Information about pea protein for people with peanut allergy
People with peanut allergy may have an allergic reaction if they eat foods containing ingredients that come from peas, such as pea protein or pea protein isolate. Peas include:
- green peas, also called sweet peas, garden peas or English peas
- other types of peas such as the ﬁeld or dun pea
Peas and pea proteins aren't priority food allergens in Canada so aren't subject to Canada's enhanced allergen labelling regulations. However, the list of ingredients must identify them whenever they're a primary ingredient in a prepackaged food. The use of pea protein, or pea protein isolate, as a plant protein ingredient in North America and Europe in foods has been increasing in recent years.
Peas are genetically related to peanuts since both are part of the legume family. There's evidence that some people with peanut allergy may also have allergic reactions if they eat pea protein (Lavine 2019; Hildebrand 2020; Soller 2021). However, the risk of experiencing a severe reaction is expected to be low (Taylor et al., 2021).
Food manufacturers are using pea proteins more widely as protein sources and as ingredients in a variety of foods. For example, they can be used as substitutes for gluten and for animal protein because of their emulsifying and gelling properties (Caudreanu-Morel 2019). People eating these foods could be exposed to higher amounts of pea protein than when eating whole peas because the protein has been extracted and concentrated.
Canadian labelling requirements
Health Canada requires that pea proteins are included in the ingredient list for prepackaged foods. Some food manufacturers are adding a warning to food labels indicating potential allergenicity of foods with pea ingredients for individuals with allergies to other legumes, such as peanuts. However, this type of warning isn't mandatory under current food allergen labelling regulations and not all manufacturers use them.
If you or your family member has a peanut allergy:
- read food labels carefully
- ask your allergist about pea protein allergy
- be aware of the emerging risk of allergic reaction to food that contains pea protein in peanut allergic individuals who don't eat pea protein regularly
- continue eating pea protein regularly (for example, weekly) if it is tolerated to help prevent pea protein allergy in the future
- introduce peas among an infant's first complementary foods at about 6 months of age
- offer peas in an appropriate texture to reduce the risk of choking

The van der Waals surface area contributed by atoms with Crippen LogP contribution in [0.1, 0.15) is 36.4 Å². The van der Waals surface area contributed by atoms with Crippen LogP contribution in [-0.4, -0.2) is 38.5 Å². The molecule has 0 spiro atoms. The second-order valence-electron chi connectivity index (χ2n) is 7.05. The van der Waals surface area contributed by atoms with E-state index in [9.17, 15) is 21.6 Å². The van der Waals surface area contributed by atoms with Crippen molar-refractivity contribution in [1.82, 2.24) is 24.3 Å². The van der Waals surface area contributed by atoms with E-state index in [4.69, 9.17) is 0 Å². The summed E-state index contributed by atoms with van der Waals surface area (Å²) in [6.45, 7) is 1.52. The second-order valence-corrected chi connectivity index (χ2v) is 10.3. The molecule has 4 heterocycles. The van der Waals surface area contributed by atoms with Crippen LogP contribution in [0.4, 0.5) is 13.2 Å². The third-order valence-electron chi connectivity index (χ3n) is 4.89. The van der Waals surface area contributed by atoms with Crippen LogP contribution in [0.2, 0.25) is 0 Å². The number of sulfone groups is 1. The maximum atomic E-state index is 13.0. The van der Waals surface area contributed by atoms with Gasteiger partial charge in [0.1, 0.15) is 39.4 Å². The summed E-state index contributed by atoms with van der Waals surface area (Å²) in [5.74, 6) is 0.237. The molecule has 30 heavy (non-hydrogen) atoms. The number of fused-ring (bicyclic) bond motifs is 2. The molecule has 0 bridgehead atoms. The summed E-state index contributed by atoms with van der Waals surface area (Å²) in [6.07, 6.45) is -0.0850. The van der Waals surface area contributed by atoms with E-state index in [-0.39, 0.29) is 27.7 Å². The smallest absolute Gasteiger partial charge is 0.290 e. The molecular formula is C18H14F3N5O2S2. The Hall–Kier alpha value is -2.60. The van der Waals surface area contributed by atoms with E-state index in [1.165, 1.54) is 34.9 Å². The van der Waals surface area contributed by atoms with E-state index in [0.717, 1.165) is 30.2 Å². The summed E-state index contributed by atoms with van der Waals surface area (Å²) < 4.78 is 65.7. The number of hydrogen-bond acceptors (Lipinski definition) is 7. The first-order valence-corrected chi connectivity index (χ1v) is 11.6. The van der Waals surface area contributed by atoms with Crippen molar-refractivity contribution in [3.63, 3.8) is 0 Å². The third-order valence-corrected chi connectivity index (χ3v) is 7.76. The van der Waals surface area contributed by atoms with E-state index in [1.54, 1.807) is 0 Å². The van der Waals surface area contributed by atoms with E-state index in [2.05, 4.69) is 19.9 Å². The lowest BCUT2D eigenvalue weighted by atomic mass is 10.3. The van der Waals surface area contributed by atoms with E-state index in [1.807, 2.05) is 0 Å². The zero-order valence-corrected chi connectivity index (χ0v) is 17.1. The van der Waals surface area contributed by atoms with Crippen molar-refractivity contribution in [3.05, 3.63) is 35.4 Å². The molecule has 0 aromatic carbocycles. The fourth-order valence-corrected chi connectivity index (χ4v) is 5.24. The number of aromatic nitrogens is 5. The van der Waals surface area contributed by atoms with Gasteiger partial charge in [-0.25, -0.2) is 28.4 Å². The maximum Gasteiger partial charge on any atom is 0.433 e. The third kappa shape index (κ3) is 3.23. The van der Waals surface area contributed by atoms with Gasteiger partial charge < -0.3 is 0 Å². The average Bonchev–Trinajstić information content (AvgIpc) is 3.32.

- offer allergenic foods to infants starting at about 6 months and then continue to offer them regularly
- this is the current best practice advice to prevent an allergy to any allergenic foods
If you aren't sure if a prepackaged food contains pea protein, contact the company named on the label.
What we're doing
Health Canada continues to review new information as it becomes available. We work with food allergy stakeholders to inform and educate people with allergies. These stakeholders include:
- food manufacturers
- the medical community
- food allergy consumer associations
For more information on this issue, please contact Health Canada's Bureau of Chemical Safety at email@example.com and add the words "pea protein" to the subject line of your e-mail.
- Abrams EM, Singer AG, Chan ES. (2019) Food allergy prevention with early food introduction: New recommendations on introducing allergenic solids. Can Fam Physician 2019 Sep;65(9):637-638.
- Caudreanu-Morel F, Morisset M, Cordebar V et al. (2019). L'allergie au pois (Pea allergy). Revue Française d'Allergologie 2019 ;59 :162–165
- Hildebrand HV, Arias A, Simons E et al. (2021) Adult and Pediatric Food Allergy to Chickpea, Pea, Lentil, and Lupine: A Scoping Review. J Allergy Clin Immunol Pract. 2021 Jan;9(1):290-301.
- Lavine E and Ben-Shoshan M. (2019) Anaphylaxis to hidden pea protein: A Canadian pediatric case series. J Allergy Clin Immunol Pract. Jul-Aug 2019;7(6):2070-2071.
- Soller L, La Vieille S, Cameron S et al. (2021) Allergic Reactions to Emerging Food Allergens in Canadian Children. Allergy Asthma Clin Immunol. 2021 Jul 13;17(1):71.
- Taylor SL, Marsh JT, Koppelman SJ et al. (2021) A perspective on pea allergy and pea allergens. Trends in Food Science and Technology. October 2021; Vol 116: 186-198
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